Major seems somewhat at a loss to explain why her heroine could have held such backward views and ends the discussion with a rather lame, “In the end, one might ask how Van Rensselaer’s writings would be different if she had supported woman suffrage. The question, however, cannot be answered. Her stance is an interesting biographical fact—that is all.”

Major has a point. The aim of her book is to argue for Van Rensselaer’s importance as a landscape architecture critic and not as an activist. But she was not merely privately against the suffrage movement. Major tells us that commencing in 1894, Van Rensselaer wrote a series of articles in The New York World attacking the idea of votes for women and published them as a pamphlet. Luckily for women today, she lost that battle. I emerged from this section of the book thoroughly disliking Van Rensselaer. But Major does us a service by profiling a woman whose views are so baffling and abhorrent, the better to make us grateful than we live in a more just world.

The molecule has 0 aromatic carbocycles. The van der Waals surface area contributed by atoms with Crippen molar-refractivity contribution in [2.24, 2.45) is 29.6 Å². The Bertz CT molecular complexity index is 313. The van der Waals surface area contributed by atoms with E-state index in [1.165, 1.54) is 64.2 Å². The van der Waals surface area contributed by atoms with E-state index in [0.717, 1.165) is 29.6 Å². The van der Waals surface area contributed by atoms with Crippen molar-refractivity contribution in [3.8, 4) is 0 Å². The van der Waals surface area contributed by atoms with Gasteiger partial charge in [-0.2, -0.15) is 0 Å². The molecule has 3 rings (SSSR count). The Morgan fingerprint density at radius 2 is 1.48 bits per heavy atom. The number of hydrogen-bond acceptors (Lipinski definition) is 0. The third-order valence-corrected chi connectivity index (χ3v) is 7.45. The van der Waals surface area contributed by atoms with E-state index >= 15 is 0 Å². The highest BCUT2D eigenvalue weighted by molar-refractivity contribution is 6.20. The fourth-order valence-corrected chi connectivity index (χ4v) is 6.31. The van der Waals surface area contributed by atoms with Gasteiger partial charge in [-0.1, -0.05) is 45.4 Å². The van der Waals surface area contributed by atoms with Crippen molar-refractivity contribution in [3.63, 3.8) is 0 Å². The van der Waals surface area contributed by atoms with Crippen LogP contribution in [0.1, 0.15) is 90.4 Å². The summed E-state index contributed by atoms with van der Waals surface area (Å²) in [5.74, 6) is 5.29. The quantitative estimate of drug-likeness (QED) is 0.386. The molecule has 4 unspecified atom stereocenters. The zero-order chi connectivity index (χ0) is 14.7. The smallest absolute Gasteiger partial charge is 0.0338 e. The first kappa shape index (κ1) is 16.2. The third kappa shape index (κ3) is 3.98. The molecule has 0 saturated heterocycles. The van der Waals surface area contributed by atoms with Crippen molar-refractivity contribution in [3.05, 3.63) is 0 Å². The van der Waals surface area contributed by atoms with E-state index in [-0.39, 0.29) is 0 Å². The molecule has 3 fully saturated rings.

Should You Read This Book?

Read this book if you are interested in criticism, publishing, women’s history, and art history. It contributes to the history of the art of landscape gardening and Major’s book is a model of how to go about determining the true extent of a female author’s contributions to late 19th century periodical journalism by determining which of many unsigned pieces were almost certainly penned by Van Rensselaer.

At times, Major overdoes it in terms of pro-Van Rensselaer partisanship, and she states ad nauseam how influential she was and how better remembered she ought to be. Still, there is good material in the book for those interested in the history of Niagara Falls and its environs and in the reactions of the east coast elite to the Chicago World’s Fair in 1893. The material on Olmsted is good. By the 1920s, Van Rensselaer began to accept the by-then-long-dead Olmsted’s preference for the nomenclature “landscape architecture” over “landscape gardening.”

An excellent biography of a hard-working, capable, not very likable woman who fostered an art, landscape architecture, that renders our world more pleasant.